Beta-thalassemias (β-thal) are inherited quantitative disorders of haemoglobin (Hb) leading to underproduction of the beta globin chains of hemoglobin. In β-thal, the synthesis of normal α globin chains from the unaffected α globin gene continues as normal, resulting in the accumulation within the erythroid precursors of excess free α globin chains, which precipitate in the red cell precursors in the bone marrow forming inclusion bodies. Excess free alpha globin chain precipitate as insoluble hemichrome on the inner surface of red cell membrane (membrane-bound), forming inclusions called micro-Heinz bodies or occure as free cytosolic (soluble) hemichrome [1]. Among other names (free alpha hemoglobin, hemoglobin subunit alpha, alpha-globin, alpha-1 globin, alpha-2 globin, unbound alpha globin chain, free alpha globin chain, free alpha haemoglobin chain, hemoglobin alpha-1 chain and hemoglobin alpha 1 globin), free alpha haemoglobin (free α-Hb) is the preferred name [2,3]. A small but reproducibly detectable, excess of α-globin mRNA is present in normal erythroblasts in β-thal. However, β-globin mRNA is translated more efficiently than α-globin mRNA. These counterbalancing forces result in approximately equal synthesis of α- and β-globin polypeptide chains. In normal reticulocytes, α-and β-globin chains production is synchronous, though there is a very small excess of alpha chain synthesis [3]. The pathophysiology of β-thal is the consequences of the accumulation of excess, free α-Hb in erythroid precursors in bone marrow and peripheral red blood cells forming inclusion bodies abundant enough to be visible by light microscope in red cells precursors and mature forms. The severity of β-thal is mainly correlates with the extent of imbalance between α- and non-α-globin chains and the amount of the free α-Hb pool in the erythrocytes rather than the underproduction of Hb. The erythroid cells capacity to detoxify and remove the damaging α-Hb inclusions protein via quality control pathway are exceeded in red cells of individual with severe forms of β-thal [4]. The major problem in β-thal is accumulation of excess free globin chains (α-Hb) in the erythrocytes precursors in the bone marrow and peripheral erythrocytes forming inclusion bodies, thus, patients with β0 thalassemia is clinically worse than patients with β+ thalassemia, and there is a general trend in this direction [5,6]. In β-thal trait there is a two-fold increase in the synthesis of alpha globin and the ratio of alpha to non-alpha globin in individual with β-thal intermedia is three to four folds increased compared to healthy individual with marked chain imbalance in β-thal major [3]. Cation-exchange High performance liquid chromatography (CE-HPLC) is used for hemoglobin variants determination. In this system, the Hb variants are pre-defined with; Unique elution/ retention times (the time elapses from the sample injection to the apex of the elution peak), peak or curve shapes and peak height / amplitudes (Area). The currently available HPLC software for Hb variants analysis (Variant II®, Bio-Rad Laboratories, β Thalassemia Short program), does not integrate any portion that elute before 0.75 min. Peak that elutes at a non-predefined / non-Integrated retention time is labeled as unknown peak. The unknown peaks are identified only by visual analysis of the chromatography (c-gram). Moreover, the calculated total percentages of the Hb measured by Variant II® HPLC are not always 100 percent [7,8]. Separation of hemoglobin variants by HPLC analyzer is due to the affinity of the hemoglobin cation to the poly aspartic acid-coated particles of silica contained in a separation column. For separation, the diluted blood is passed under pressure through the column and then the eluted fraction passed to detector where the amount of the eluted fraction is measured and expressed as a peak. Thereafter, the eluted fraction of the solution is drained under no pressure into the waste bottle [9,10]. We have noted the occurrence of unknown early-eluting peaks within the first-minute retention time during high-performance liquid chromatography (HPLC) analysis of hemoglobin (Hb) in patients with different clinical phenotypes of β-thal. We noticed the low-amplitudes or absence of the early-eluting unknown peaks during HPLC analysis of blood from healthy individual and even in the presence of other structural Hb variants such as Hb-S. Moreover, the peak’s amplitudes are comparable with the levels of Hb-F or Hb-A2 and that the retention time of these unknown HPLC peaks is close to where Hb-H & Hb-Barts eluted during HPLC analysis (Figure 1). Hb Barts (γ4) and Hb-H elutes from the separation column prior to the start of integration, and appear as fast-eluting peaks in HPLC. Because the α-Hb is composed of monomers and dimers of free alpha globin chain, it could elutes and appear as peaks at early retention time on HPLC analysis similar to the pattern of Hb-H and Hb-Bart as each of them is composed of one type of globin chain, alpha, beta & gamma consequently [11-14]. The currently proposed reasons of the unknown peaks are: Hb-Bart, Hb-H, altered / acetylated Hb-F in neonate (Hb-F1), bilirubin and Injection artifacts [7-15]. Recombinant alpha-hemoglobin stabilizing protein was successfully used to measure the free alpha-hemoglobin (α-Hb) in hemolysate of patients with β-thal and healthy individuals [16]. There is lack of biomarker that conveys diagnostic and / or prognostic values in the management of β-thal of various clinical phenotypes. Understanding the significances of free α-Hb was recommended [3,16].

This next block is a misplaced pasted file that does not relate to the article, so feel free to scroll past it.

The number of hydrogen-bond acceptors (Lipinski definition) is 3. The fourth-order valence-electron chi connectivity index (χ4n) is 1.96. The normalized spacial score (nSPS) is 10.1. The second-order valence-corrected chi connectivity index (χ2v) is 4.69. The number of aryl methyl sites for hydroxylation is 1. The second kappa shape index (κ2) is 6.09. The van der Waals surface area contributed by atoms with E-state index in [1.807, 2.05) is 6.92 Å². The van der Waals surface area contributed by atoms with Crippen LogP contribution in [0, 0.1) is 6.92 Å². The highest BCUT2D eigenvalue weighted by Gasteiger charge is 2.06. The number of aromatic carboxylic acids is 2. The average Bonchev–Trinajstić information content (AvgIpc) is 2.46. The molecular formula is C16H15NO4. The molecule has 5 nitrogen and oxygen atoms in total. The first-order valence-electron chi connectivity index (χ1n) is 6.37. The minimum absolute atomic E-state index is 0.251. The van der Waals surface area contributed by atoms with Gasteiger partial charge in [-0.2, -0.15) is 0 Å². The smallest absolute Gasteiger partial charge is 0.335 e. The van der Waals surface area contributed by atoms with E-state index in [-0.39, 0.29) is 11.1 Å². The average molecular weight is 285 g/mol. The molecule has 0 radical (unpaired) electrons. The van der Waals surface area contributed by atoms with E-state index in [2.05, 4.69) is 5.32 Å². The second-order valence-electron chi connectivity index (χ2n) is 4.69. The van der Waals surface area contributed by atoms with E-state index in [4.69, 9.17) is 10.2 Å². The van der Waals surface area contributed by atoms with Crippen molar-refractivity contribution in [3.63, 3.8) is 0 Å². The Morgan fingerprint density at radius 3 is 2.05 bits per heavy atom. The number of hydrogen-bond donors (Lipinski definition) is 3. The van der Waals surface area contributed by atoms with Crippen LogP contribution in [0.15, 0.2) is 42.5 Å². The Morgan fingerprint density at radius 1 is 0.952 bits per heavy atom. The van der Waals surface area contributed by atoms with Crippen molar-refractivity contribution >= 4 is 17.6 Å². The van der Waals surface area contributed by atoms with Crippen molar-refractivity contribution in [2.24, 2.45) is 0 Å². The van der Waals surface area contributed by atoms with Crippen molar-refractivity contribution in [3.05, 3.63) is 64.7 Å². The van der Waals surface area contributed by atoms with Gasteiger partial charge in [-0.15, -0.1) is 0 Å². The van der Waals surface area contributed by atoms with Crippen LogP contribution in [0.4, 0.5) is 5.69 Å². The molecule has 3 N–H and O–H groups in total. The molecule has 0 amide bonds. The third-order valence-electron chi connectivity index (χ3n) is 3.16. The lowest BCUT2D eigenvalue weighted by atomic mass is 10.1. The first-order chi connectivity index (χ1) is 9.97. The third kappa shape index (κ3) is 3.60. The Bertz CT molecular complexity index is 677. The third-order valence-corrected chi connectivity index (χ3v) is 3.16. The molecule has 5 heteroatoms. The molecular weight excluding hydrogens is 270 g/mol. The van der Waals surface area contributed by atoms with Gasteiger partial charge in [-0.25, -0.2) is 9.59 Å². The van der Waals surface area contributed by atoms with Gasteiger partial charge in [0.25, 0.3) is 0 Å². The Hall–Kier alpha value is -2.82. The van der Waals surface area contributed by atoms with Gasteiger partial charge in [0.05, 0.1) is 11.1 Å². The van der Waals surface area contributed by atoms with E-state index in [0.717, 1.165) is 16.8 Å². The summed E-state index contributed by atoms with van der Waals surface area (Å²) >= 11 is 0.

Conclusion
Configuration analysis of the unknown peaks eluted during the HPLC analysis of hemoglobin for the manifestation of free α-Hb in patients with β-thal of various clinical phenotypes including Hb-E β-thalassaemia syndrome needs to be formulated.